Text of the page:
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Monday, July 10, 2017

Vitamin K2 and Artery Health │ Modern Ulcer-Treatment Protocol in Dealing with H. Pylori

I half-expected that my wife Jack might show up last evening from Vancouver, and she did. It was perhaps around 9:00 p.m. to 9:30 p.m., so my younger brother Mark was still up ─ albeit passed out in his chair in the living room.

Unconsciousness seems to be an acceptable state for enjoying television ─ to him, anyway.

He probably called it an evening and went on upstairs to his bedroom around 10:40 p.m.

I might have gone to bed earlier than I did, but Jack was spending far too much time inhabiting our bedroom. When eventually I noticed ─ after two or three earlier checks ─ that the bedroom light was off, I soon hied myself on upstairs for bed, too.

I had been getting immersed into a 1986 non-English foreign movie on the Turner Classic Movies (TCM) station ─ Shadows in Paradise. It was tough to abandon it, for I must have been at least halfway through it.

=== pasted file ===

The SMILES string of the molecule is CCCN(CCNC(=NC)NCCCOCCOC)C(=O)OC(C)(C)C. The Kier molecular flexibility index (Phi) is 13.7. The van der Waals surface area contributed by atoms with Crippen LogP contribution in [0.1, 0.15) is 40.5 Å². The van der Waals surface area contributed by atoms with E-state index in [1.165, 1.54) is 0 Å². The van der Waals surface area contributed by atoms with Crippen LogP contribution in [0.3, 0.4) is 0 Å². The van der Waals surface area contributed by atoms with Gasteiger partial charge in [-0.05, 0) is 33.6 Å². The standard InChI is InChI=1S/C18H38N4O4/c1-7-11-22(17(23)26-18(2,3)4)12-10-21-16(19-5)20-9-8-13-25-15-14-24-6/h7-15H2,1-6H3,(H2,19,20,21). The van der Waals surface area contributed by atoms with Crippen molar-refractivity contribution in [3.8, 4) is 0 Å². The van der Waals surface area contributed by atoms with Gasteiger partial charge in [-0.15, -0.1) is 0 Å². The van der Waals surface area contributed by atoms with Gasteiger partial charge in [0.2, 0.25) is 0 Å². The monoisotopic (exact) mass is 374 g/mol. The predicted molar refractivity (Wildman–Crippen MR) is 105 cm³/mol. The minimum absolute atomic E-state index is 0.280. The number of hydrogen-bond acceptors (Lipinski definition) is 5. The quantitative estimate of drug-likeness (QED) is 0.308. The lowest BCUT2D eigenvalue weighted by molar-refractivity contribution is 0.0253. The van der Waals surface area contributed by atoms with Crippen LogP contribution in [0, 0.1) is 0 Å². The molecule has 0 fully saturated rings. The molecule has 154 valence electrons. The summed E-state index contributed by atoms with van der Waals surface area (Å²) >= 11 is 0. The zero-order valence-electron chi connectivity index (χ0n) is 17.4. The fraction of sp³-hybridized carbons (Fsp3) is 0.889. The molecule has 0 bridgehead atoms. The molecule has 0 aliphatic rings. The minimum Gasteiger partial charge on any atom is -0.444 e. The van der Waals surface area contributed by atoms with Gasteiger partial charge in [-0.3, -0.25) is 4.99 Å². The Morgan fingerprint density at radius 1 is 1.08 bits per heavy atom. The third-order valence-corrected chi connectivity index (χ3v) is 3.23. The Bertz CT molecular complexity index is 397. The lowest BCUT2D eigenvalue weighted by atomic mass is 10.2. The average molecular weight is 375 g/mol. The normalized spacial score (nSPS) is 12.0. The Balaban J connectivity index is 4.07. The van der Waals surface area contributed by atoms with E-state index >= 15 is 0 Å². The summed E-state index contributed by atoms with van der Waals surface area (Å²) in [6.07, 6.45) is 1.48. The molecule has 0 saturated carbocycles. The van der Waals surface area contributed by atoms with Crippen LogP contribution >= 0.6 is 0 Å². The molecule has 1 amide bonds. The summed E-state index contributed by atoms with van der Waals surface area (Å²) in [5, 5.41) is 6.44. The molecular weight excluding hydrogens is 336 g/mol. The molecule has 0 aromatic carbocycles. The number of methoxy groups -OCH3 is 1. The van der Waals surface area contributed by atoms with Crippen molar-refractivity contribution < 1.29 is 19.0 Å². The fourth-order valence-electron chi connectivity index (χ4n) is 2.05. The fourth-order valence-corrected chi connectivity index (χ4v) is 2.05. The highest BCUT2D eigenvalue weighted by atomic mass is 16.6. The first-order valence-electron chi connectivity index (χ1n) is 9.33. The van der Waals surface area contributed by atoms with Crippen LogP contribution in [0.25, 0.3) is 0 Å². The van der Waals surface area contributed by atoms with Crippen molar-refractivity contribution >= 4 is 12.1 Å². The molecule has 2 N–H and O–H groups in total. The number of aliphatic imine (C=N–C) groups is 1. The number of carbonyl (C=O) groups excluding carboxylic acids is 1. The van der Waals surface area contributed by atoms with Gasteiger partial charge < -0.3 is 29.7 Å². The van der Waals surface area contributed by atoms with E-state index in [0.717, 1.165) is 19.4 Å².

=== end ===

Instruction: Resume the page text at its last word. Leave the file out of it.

I never knew what language was being spoken, and have only now found out by referring to the Wikipedia article I linked to.

I wonder how it turned out for the young couple? (They are young to me, since I am 67.)

It was 11:51 p.m. once I was in bed, but it took some while to fall asleep.

I suppose that I fared tolerably well thereafter, and in the early morning I heard Jack's eldest son Tho rap on the bedroom door to get his mother up to drive his lazy ass to the SkyTrain.

He works in Burnaby. We live about a mile or so from two of the Whalley stations. I always got myself to the SkyTrain when I had to work, but of course I wasn't a pampered 22-year-old Thai 'muscleman' who can't walk a mile.